Citizens for

Glen Ellyn Preservation

tree stumps
restore/rehab at risk environmental public policy issues teardowns for sale

Facts about the proposed amendments to the
Tree Preservation Ordinance

Currently, the only protected trees within the Village of Glen Ellyn are those in parkways. Although builders must show tree protection when building plans are submitted for approval, actual preservation is strictly voluntary. This has resulted in the mistreatment of valuable pre-settlement oaks and the unfortunate practice of clear-cutting lots prior to applications to build. The shocking loss of thousands of trees over the last 5 years alone is testimony to the need for stronger regulation of our community forest.

Amendments proposed by the Village Environmental Commission will:

  • Mandate the protection of healthy trees with a minimum 8” diameter that are in the set-back area of a property (the unbuildable part of the lot)
  • Still allow property owners the right to cut down trees that are unhealthy, dangerous to life or property, or are an invasive species.
  • Fine contractors or owners who cut down or damage protected trees, at the cost of $1,000. per tree, with a maximum fine of $10,000. In addition, the responsible party will replace destroyed trees, under the direction of the Village Staff. Fines will be placed in a Tree Fund that will promote the planting and care of trees throughout the Village.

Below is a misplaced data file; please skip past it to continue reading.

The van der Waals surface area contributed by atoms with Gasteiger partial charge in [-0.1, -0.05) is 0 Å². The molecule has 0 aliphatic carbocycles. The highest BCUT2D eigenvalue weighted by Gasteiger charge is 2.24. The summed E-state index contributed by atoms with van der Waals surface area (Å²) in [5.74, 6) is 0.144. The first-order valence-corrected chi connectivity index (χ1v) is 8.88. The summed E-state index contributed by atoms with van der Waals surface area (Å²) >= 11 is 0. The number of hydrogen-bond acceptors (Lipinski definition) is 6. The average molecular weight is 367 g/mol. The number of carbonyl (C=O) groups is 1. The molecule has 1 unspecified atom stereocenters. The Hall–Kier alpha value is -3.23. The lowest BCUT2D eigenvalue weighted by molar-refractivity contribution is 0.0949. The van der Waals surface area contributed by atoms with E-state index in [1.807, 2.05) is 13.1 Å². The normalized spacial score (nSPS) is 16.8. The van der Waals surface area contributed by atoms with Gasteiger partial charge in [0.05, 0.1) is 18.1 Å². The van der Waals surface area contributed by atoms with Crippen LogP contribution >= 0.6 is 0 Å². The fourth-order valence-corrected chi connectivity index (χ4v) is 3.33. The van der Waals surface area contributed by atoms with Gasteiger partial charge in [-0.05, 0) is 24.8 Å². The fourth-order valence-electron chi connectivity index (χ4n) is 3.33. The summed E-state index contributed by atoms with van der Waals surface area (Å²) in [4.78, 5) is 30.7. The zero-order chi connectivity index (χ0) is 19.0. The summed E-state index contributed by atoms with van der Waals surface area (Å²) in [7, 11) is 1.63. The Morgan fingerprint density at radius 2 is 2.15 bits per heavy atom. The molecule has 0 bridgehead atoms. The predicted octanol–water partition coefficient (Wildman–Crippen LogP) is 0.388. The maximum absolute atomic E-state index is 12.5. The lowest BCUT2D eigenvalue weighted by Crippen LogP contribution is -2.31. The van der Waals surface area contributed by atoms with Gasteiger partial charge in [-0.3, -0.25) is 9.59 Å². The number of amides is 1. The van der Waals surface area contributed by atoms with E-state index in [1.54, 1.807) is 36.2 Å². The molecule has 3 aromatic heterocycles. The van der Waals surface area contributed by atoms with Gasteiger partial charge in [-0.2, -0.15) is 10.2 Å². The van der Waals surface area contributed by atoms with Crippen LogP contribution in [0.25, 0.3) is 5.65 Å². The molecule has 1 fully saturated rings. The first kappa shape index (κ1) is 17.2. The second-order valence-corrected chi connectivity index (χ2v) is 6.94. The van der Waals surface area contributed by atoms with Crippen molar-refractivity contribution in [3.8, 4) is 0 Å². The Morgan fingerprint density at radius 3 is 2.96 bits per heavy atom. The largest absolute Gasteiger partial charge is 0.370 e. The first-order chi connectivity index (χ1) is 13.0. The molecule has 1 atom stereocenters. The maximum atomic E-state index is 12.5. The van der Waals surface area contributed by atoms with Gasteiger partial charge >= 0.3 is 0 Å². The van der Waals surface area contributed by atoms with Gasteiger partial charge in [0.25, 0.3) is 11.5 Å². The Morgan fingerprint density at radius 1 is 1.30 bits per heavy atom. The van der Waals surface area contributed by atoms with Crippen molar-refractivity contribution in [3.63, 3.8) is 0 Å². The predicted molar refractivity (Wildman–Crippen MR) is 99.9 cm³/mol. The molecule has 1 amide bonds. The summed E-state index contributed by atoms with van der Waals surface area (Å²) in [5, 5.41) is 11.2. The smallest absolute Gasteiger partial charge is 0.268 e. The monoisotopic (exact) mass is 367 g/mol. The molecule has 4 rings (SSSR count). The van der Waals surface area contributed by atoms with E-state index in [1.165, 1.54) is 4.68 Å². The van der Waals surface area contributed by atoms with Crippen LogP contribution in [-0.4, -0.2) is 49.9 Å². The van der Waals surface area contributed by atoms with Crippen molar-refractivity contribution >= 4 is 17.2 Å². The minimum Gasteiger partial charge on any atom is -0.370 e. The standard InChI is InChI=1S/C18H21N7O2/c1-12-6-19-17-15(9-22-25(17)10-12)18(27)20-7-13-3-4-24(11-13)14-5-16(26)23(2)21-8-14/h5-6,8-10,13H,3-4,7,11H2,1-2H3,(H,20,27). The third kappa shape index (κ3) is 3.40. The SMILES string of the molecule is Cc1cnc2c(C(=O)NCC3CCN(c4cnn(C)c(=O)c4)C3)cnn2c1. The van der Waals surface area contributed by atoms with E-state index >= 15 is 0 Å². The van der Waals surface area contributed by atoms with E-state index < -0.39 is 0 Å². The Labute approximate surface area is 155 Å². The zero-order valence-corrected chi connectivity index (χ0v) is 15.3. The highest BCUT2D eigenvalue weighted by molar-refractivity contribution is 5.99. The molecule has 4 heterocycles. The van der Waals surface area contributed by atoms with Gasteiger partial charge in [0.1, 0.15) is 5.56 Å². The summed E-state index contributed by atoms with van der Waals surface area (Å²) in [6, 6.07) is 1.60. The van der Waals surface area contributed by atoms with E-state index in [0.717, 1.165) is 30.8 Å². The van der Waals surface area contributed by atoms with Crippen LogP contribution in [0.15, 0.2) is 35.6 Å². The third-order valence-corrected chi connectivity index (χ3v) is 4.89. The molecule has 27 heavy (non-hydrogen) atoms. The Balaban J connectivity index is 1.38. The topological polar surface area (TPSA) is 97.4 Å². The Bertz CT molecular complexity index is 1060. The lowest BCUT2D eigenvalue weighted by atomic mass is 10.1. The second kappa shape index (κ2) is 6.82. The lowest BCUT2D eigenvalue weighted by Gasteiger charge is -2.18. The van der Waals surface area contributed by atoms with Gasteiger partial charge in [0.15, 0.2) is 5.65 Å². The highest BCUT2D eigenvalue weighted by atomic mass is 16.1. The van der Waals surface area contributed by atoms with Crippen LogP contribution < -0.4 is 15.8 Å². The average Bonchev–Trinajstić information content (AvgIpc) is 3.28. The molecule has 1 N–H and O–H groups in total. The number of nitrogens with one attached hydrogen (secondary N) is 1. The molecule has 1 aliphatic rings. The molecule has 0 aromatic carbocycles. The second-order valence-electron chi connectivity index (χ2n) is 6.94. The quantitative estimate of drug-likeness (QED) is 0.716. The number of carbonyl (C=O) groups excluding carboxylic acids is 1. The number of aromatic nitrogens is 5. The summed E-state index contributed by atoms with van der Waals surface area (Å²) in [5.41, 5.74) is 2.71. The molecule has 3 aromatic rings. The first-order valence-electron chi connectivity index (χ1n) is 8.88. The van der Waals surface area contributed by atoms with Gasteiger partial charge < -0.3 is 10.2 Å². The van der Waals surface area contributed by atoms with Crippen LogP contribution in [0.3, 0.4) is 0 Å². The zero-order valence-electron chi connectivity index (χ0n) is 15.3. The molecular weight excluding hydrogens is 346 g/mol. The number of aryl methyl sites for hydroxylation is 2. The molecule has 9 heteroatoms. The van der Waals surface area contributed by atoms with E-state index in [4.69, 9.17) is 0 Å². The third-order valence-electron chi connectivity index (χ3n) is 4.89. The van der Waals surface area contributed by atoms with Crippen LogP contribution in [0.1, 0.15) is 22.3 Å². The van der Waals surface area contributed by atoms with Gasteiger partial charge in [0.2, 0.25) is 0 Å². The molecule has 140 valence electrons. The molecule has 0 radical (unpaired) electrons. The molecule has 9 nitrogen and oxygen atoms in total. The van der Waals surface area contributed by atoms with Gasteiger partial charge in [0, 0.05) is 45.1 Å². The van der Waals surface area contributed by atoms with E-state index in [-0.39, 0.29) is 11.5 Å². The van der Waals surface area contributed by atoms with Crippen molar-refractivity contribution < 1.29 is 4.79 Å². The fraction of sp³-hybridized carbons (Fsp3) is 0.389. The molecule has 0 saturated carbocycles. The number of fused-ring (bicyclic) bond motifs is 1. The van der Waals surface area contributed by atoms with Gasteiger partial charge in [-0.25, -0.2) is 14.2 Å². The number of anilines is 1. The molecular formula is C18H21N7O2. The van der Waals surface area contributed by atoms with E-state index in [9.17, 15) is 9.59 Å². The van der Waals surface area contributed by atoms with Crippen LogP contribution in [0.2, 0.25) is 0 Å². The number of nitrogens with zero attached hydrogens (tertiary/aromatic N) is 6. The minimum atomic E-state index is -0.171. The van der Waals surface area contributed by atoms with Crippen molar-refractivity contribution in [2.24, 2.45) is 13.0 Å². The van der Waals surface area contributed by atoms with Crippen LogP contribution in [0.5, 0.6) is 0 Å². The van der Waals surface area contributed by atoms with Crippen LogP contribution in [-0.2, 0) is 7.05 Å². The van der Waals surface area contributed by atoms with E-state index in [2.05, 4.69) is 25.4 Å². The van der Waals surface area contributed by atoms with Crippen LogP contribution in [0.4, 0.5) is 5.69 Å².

• Hold deposits for three years after completion of a project, since trees may take several years to die from construction damage.
  • Create a new category of “Heritage Tees” that will allow property owners to register significant trees with the Village of Glen Ellyn. Trees that are approved as Heritage Trees will have special protection from destruction or damage. These include trees that may have a unique historic context, are at least 75 years old or are a native species to Illinois.
How you can help:
  • Sign the petition currently being circulated by Citizens for Glen Ellyn Preservation and local environmental groups, to show that the majority of residents support reasonable tree protection.
  • Call or write the Glen Ellyn Village Board, asking them to approve these measures before Glen Ellyn is no longer “the Village in a Woods.” (at 535 Duane St. or
  • Circulate a petition in your neighborhood. Call Linda Gilbert (630 858-2711)

Before and After:

before after
front before front after
southside before southside after
southside of house before southside after

highview before
treeline before
treeline after (131 trees lost)

hillside before before
after 1 year 2007
pre-settlement oaks beginning to decline 2007, one tree left

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